Trisomy 18, also called Edwards’ syndrome, is not usually expected, or even thought of, in most pregnancies. Unfortunately for some, though, it might be detected in prenatal screening.
If you are in this small group of those diagnosed with this genetic condition, it will be vital to have accurate information and lots of support. Seek out genetic counselors and social workers, if you haven’t done so already, as they will help you understand Trisomy 18 and provide the support you need.
What is Edward’s syndrome or Trisomy 18?
Trisomy 18, also called Edward’s syndrome, is caused by an extra copy of chromosome 18. The trisomy 18 mutation spontaneously occurs at conception, when the father’s sperm cell fertilizes the mother’s egg cell. Usually, each egg and sperm cell contains 23 chromosomes – a total of 46 chromosomes. Babies diagnosed with Edwards’ syndrome (Trisomy 18) have three copies of chromosome 18 instead of two.
You might want to know the risk of birth defects for your unborn baby.
Screening for Trisomy 18, usually completed in the first-trimester, might include a blood sample, or ultrasound used to detect Trisomy 18 early in the pregnancy.
In the second trimester, you might have a blood test and/or CVS (chorionic villus sampling) and amniocentesis, where a sample of amniotic fluids taken.
The screens and diagnostic tests can also check for other genetic conditions, such as Patau syndrome (known as Trisomy 13) and Down syndrome.
Unfortunately, there is no treatment for Edwards’ syndrome and it is usually fatal before birth. Babies who are born with Trisomy 18 have a limited life expectancy.
What is the difference between Trisomy 18 and Trisomy 13?
The word trisomy indicates that any person has 3 of a particular chromosome rather than 2.
As with Trisomy 18, Trisomy 13 means that the person has 3 copies of chromosome 13 instead of 2.
What is mosaic Trisomy 18?
About 1 in 20 babies might have the extra chromosome 18 in some, but not all, of their cells. This is called mosaic Trisomy 18 (mosaic Edwards’ syndrome). This genetic condition might have lesser effects for many babies; the effects are determined by the type and number of cells that have the extra chromosome.
What is partial Trisomy 18?
About 1 in 100 babies born with partial Edwards’ syndrome (Trisomy 18) have only a portion of the extra chromosome in their cells, rather than the entire extra chromosome. The partial triplicate often results from a balanced translocation of genes carried by one of the parents.
Edwards’ syndrome signs and symptoms
The diagnosis of Edwards’ syndrome must be completed by a medical professional, antenatally, through screening tests. As mentioned earlier, this is done via NIPT (non-invasive prenatal testing), ultrasound, a small blood sample, and chorionic villus sampling or amniocentesis (a sample of amniotic fluid).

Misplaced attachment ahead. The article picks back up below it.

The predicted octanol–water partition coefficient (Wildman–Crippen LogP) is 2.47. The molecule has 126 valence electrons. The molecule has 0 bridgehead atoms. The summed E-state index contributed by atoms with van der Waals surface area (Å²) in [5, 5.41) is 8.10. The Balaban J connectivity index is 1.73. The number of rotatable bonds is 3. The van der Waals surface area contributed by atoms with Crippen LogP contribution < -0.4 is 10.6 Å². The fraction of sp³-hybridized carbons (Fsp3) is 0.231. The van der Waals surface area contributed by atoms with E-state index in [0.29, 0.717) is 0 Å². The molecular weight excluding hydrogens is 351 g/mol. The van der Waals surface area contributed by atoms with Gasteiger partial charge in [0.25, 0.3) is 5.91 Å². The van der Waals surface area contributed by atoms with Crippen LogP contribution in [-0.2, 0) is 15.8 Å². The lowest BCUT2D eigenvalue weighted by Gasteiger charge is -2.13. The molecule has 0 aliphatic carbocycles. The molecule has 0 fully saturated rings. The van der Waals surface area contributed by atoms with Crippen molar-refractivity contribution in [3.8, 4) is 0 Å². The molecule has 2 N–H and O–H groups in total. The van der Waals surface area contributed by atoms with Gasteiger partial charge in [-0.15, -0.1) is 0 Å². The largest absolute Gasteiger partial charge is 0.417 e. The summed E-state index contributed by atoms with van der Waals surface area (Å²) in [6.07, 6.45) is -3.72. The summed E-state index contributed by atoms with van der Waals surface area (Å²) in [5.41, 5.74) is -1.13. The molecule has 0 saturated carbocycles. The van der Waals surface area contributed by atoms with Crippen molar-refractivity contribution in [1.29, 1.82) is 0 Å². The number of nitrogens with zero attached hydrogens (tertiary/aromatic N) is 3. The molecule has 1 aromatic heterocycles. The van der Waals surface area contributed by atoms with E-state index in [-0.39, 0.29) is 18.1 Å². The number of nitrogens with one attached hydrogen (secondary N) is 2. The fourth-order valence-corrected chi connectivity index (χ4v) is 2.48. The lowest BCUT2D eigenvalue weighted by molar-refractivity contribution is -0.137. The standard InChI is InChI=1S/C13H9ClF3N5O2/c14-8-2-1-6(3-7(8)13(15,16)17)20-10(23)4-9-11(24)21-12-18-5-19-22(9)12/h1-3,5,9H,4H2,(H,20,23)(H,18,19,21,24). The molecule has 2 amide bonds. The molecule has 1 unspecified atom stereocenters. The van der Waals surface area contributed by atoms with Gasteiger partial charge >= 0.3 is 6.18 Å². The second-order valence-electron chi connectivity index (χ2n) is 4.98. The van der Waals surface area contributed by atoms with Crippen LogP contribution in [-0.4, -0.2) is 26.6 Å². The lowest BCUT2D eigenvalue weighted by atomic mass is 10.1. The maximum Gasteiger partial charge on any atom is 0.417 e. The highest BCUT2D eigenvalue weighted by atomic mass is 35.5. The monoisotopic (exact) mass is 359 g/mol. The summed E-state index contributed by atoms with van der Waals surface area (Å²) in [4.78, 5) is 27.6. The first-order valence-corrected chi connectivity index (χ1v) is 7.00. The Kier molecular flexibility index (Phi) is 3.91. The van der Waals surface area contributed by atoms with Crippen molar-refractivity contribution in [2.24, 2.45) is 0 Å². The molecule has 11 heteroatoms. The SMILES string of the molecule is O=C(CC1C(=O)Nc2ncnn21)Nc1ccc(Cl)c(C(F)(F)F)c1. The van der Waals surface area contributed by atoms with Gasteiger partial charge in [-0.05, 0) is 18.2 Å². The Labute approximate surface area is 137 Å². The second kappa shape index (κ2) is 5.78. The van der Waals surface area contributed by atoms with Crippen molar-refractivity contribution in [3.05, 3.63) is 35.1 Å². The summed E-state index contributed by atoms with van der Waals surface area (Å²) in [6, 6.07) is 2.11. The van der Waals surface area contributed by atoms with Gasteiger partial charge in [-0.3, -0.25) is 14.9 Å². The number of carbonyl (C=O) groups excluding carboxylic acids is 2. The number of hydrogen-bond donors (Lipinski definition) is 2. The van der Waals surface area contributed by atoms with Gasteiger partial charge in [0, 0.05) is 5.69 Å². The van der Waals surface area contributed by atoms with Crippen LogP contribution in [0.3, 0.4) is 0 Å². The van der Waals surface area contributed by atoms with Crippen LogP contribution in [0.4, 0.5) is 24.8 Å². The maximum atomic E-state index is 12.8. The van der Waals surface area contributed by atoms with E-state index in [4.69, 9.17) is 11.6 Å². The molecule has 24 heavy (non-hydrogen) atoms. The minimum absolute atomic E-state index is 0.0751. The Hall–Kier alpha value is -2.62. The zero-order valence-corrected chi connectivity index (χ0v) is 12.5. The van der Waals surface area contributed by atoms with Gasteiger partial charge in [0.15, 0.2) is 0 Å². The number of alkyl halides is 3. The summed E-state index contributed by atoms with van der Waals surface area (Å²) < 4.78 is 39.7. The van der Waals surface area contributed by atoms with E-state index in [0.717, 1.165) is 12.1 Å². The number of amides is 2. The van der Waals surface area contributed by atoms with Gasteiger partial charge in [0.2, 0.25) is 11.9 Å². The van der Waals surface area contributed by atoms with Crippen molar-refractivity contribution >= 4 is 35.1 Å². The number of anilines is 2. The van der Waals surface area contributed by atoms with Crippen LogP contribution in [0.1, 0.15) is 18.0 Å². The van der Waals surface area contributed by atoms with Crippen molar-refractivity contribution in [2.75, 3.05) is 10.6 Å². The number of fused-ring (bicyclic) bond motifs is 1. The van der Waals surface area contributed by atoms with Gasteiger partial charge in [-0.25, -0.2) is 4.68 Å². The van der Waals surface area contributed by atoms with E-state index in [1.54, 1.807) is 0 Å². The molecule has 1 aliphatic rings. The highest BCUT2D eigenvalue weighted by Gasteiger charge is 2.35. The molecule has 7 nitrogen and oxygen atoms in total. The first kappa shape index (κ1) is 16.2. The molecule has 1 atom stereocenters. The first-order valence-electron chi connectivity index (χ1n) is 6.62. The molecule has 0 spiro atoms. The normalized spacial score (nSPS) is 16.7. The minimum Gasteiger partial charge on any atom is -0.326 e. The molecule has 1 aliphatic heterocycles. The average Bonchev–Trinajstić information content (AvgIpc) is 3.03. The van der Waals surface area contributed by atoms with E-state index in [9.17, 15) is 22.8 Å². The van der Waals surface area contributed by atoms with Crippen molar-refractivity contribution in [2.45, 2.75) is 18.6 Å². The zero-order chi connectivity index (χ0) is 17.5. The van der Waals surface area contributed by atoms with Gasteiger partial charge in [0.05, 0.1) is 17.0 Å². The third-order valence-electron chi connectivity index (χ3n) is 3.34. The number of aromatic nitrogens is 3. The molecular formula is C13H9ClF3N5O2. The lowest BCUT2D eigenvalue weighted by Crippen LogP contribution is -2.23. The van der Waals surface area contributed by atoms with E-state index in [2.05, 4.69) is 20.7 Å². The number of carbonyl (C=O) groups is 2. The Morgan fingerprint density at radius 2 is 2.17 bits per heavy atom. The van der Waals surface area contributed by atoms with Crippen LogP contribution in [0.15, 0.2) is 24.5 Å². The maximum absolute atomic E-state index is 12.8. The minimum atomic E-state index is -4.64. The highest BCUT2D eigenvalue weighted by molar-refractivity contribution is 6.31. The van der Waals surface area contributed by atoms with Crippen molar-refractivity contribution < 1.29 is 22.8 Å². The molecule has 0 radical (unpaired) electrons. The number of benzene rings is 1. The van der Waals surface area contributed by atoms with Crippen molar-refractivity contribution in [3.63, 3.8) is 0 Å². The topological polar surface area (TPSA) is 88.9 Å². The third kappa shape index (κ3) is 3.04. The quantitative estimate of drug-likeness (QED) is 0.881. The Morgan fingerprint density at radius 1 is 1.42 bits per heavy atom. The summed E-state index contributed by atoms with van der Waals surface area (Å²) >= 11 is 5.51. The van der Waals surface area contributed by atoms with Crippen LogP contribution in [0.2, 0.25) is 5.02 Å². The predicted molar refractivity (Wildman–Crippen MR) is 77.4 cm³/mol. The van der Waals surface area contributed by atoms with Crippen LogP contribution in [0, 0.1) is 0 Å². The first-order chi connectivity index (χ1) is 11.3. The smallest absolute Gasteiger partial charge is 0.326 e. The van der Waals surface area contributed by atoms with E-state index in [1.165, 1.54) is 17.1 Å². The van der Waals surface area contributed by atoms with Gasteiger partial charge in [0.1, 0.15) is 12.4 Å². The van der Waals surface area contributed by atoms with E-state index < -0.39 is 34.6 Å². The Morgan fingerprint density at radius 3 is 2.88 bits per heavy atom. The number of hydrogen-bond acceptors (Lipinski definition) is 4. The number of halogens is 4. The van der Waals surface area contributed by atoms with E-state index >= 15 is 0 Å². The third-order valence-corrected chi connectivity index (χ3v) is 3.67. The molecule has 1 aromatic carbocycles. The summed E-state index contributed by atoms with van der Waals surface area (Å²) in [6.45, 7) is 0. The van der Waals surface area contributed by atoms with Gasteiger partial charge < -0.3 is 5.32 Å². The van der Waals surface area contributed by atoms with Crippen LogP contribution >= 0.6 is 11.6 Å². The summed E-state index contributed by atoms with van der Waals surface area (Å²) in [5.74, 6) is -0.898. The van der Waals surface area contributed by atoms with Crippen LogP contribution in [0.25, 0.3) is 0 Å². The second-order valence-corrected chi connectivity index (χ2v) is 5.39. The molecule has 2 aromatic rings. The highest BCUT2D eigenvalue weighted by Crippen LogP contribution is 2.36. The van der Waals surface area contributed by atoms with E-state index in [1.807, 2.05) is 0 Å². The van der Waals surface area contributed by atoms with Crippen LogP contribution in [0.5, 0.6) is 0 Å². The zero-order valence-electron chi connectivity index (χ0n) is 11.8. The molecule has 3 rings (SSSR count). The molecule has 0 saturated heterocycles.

For babies born with Trisomy 18, the signs and symptoms are:
- Low birth weight
- Overlapping fingers
- Congenital disabilities, including heart defects
- A weak cry
- Abnormally shaped head
- Failure to thrive
- Severe intellectual disability
- Severe developmental delays
- Small jaw
- Drooping or folded upper eyelid or wider space between eyes.
There might also be episodes of no breathing. The baby’s ears are set lower, the fists are clenched, with a single line on the palm, and the underfoot is convex.
You might be interested to read more in What is Trisomy 18? – Trisomy 18 Foundation
What are the risk factors for Trisomy 18?
Trisomy 18 is not preventable. If it happens, it is not your fault; there’s nothing that you have done to cause this genetic condition. Knowing whether you might be at an increased risk will help with early detection.
A risk factor is advanced maternal age; some association has also been seen with advanced paternal age.
How was Edward’s syndrome discovered?
In 1960, John Hilton Edwards researched newborns with a range of congenital health problems involving developmental delays. He noted Trisomy 18 in the body’s cells; it affected nearly every organ system.
Edwards’ syndrome (Trisomy 18) is now detected by ultrasound by measuring the thickness of the nuchal fold and the absence of the nasal bone.
Is Edward’s syndrome a mutation?
Edwards’ syndrome is a mutation, as there are three copies of chromosome 18 rather than two. The cell division causes the mutation to occur spontaneously at fertilization.
Can a baby with Edward’s syndrome survive?
Babies born with Edwards’ syndrome will not usually survive past one year of age. If diagnosed with mosaic or partial Trisomy 18, life expectancy is increased. However, all forms of the condition come with some delayed fetal development that will affect many children born with this extra chromosome.
Support networks in Australia can be found at Programs — SOFT Australia
Is there a way to prevent Trisomy 18?
Unfortunately, there is no way to prevent trisomy 18. If you have the results of genetic testing information and they are positive for Trisomy 18, you should consult a genetic counselor and be linked with social support networks.
Will Edward’s syndrome affect how I birth?
Every baby’s birth is different. Your health care provider will work with you and your family to prepare you for the birth. Together, you can make a plan for after the birth and discuss any medical interventions that might be necessary, depending on the baby’s medical condition.